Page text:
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Subject: RE: BS: The Aged Cheese
From: McGrath of Harlow
Date: 21 Oct 00 - 04:32 PM

"sensiuble quakirties" indeed - "sensible qualities" that should have been. I do try to spot the mispellings, but there's always one I see just as I punch the submit button...


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Subject: RE: BS: The Aged Cheese
From: Skipjack K8
Date: 21 Oct 00 - 04:37 PM

There's this song we sing in church sometimes called

"What a friend we have in cheeses"

It's great!

Skipjack


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Subject: RE: BS: The Aged Cheese
From: Morticia
Date: 21 Oct 00 - 06:02 PM

Oh the Hard Cheese of Old England.......Les Barker


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Subject: RE: BS: The Aged Cheese
From: MK
Date: 21 Oct 00 - 06:24 PM

I heard there was a family in Ireland -the Murphy family -that makes 14 different kinds of cheeses.




.........wait for it.........







Cheeses Murphy!


tah-dah-boom


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Subject: ADD: Hymn to Cheeses (What a Food We Have...)^^^
From: raredance
Date: 21 Oct 00 - 11:54 PM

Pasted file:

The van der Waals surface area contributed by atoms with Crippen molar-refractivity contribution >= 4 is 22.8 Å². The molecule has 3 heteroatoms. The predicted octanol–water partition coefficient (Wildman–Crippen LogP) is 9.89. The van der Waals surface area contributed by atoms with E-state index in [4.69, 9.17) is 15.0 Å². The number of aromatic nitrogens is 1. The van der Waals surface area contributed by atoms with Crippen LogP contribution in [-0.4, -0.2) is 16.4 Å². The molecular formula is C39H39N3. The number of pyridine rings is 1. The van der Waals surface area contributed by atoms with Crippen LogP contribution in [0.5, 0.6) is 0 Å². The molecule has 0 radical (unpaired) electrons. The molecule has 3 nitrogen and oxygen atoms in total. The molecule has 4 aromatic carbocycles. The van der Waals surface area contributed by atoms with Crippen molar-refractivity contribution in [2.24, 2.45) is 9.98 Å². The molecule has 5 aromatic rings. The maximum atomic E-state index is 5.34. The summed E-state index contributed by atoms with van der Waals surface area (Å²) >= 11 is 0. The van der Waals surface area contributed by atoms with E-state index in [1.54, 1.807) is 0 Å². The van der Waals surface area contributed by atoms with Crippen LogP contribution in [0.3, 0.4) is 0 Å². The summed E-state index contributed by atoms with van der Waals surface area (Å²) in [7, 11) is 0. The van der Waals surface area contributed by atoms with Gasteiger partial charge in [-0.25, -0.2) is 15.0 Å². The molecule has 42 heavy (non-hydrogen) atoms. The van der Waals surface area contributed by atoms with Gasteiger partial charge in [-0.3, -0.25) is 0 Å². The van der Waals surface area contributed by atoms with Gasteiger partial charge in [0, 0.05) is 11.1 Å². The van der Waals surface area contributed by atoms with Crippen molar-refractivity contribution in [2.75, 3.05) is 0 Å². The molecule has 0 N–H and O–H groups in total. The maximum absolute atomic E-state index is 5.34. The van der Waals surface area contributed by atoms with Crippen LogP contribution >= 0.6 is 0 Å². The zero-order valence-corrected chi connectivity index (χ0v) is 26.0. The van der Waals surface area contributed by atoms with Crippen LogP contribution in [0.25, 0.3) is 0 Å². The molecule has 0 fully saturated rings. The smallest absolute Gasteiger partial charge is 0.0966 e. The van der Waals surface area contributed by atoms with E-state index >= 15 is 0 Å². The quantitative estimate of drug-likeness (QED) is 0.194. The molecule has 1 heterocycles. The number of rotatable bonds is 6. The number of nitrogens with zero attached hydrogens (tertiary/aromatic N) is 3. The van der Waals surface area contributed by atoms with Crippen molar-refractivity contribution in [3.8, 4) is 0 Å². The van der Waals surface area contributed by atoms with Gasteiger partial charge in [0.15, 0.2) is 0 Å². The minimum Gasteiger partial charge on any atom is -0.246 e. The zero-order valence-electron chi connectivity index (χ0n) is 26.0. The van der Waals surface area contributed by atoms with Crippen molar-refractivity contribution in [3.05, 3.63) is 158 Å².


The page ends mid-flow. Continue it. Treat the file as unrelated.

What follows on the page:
McGrath I might could answer your question if I knew what "mature" cheese was. Aging of cheese over here refers to the curing time (I realize that "curing" is probably another poor choice of words because cheese is really milk that has been infected not cured). For many cheeses the aging time appears to be a constant to the variety because they are invariably all the same. But for some cheeses, notably cheddar and swiss, differeing degrees of agedness can be obtained. You might find cheddar that has been aged 6 months, a year and even longer. A younger cheddar cheese tends to be much milder and "squeakier" (a non scientific term but readily experienced by biting into it. The older it gets, the more intense the flavors (sometimes referred to as "bite") and often the more crumbly it gets and the more it stimulates the ol factory. Since the aging process for these cheeses is a continuum, I don't know where on that line it would be considered "mature". For those varieties that are all processed alike, I suppose it would be mature when that time is up. My father-in-law made a comfortable living for himself working for The Wisconsin Cheeseman, a large mail order cheese house. I, myself, am a former? cheesehead, although there is evidence to indicate that the term "mature cheesehead" is an oxymoron.